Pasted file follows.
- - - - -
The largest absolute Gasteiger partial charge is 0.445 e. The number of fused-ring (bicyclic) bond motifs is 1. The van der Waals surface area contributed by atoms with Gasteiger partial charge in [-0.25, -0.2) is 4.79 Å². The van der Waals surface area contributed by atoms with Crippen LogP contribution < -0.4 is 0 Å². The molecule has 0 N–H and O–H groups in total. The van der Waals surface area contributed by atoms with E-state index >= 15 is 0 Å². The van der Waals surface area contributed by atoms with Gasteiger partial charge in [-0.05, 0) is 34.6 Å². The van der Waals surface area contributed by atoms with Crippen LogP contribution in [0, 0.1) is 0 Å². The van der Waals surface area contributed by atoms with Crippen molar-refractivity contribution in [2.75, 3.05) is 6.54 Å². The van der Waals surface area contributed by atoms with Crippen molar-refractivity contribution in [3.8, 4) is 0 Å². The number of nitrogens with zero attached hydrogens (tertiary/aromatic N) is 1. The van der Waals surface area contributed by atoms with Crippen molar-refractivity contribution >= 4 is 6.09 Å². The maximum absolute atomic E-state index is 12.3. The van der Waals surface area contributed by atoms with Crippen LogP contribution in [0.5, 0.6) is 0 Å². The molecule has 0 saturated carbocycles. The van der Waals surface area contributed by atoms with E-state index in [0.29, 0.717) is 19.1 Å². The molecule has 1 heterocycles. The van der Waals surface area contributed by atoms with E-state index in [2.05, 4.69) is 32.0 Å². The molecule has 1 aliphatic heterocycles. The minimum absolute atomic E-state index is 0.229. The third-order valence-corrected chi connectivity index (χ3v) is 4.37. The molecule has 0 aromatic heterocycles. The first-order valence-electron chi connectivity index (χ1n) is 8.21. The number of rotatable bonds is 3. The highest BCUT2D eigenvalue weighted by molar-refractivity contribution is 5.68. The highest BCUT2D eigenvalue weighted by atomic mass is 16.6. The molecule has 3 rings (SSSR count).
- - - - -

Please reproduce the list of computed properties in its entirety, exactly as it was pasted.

The largest absolute Gasteiger partial charge is 0.445 e. The number of fused-ring (bicyclic) bond motifs is 1. The van der Waals surface area contributed by atoms with Gasteiger partial charge in [-0.25, -0.2) is 4.79 Å². The van der Waals surface area contributed by atoms with Crippen LogP contribution < -0.4 is 0 Å². The molecule has 0 N–H and O–H groups in total. The van der Waals surface area contributed by atoms with E-state index >= 15 is 0 Å². The van der Waals surface area contributed by atoms with Gasteiger partial charge in [-0.05, 0) is 34.6 Å². The van der Waals surface area contributed by atoms with Crippen LogP contribution in [0, 0.1) is 0 Å². The van der Waals surface area contributed by atoms with Crippen molar-refractivity contribution in [2.75, 3.05) is 6.54 Å². The van der Waals surface area contributed by atoms with Crippen molar-refractivity contribution in [3.8, 4) is 0 Å². The number of nitrogens with zero attached hydrogens (tertiary/aromatic N) is 1. The van der Waals surface area contributed by atoms with Crippen molar-refractivity contribution >= 4 is 6.09 Å². The maximum absolute atomic E-state index is 12.3. The van der Waals surface area contributed by atoms with Crippen LogP contribution in [0.5, 0.6) is 0 Å². The molecule has 0 saturated carbocycles. The van der Waals surface area contributed by atoms with E-state index in [0.29, 0.717) is 19.1 Å². The molecule has 1 heterocycles. The van der Waals surface area contributed by atoms with E-state index in [2.05, 4.69) is 32.0 Å². The molecule has 1 aliphatic heterocycles. The minimum absolute atomic E-state index is 0.229. The third-order valence-corrected chi connectivity index (χ3v) is 4.37. The molecule has 0 aromatic heterocycles. The first-order valence-electron chi connectivity index (χ1n) is 8.21. The number of rotatable bonds is 3. The highest BCUT2D eigenvalue weighted by molar-refractivity contribution is 5.68. The highest BCUT2D eigenvalue weighted by atomic mass is 16.6. The molecule has 3 rings (SSSR count).